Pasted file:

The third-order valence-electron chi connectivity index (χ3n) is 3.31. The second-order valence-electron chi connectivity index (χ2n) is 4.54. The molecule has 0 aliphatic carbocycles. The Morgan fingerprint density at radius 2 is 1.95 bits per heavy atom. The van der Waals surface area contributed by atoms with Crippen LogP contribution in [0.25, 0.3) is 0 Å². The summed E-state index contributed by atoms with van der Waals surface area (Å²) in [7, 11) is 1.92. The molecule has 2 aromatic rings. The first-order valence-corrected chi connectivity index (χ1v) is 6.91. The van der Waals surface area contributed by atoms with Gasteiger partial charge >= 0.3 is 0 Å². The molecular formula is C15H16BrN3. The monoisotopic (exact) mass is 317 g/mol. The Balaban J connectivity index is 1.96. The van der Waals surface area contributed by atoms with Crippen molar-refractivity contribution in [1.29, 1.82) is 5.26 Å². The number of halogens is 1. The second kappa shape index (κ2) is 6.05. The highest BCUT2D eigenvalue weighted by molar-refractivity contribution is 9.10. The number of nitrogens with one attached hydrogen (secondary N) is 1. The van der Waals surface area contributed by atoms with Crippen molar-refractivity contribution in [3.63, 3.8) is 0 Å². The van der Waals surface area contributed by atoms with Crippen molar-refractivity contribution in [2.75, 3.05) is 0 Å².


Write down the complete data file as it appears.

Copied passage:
The third-order valence-electron chi connectivity index (χ3n) is 3.31. The second-order valence-electron chi connectivity index (χ2n) is 4.54. The molecule has 0 aliphatic carbocycles. The Morgan fingerprint density at radius 2 is 1.95 bits per heavy atom. The van der Waals surface area contributed by atoms with Crippen LogP contribution in [0.25, 0.3) is 0 Å². The summed E-state index contributed by atoms with van der Waals surface area (Å²) in [7, 11) is 1.92. The molecule has 2 aromatic rings. The first-order valence-corrected chi connectivity index (χ1v) is 6.91. The van der Waals surface area contributed by atoms with Gasteiger partial charge >= 0.3 is 0 Å². The molecular formula is C15H16BrN3. The monoisotopic (exact) mass is 317 g/mol. The Balaban J connectivity index is 1.96. The van der Waals surface area contributed by atoms with Crippen molar-refractivity contribution in [1.29, 1.82) is 5.26 Å². The number of halogens is 1. The second kappa shape index (κ2) is 6.05. The highest BCUT2D eigenvalue weighted by molar-refractivity contribution is 9.10. The number of nitrogens with one attached hydrogen (secondary N) is 1. The van der Waals surface area contributed by atoms with Crippen molar-refractivity contribution in [3.63, 3.8) is 0 Å². The van der Waals surface area contributed by atoms with Crippen molar-refractivity contribution in [2.75, 3.05) is 0 Å².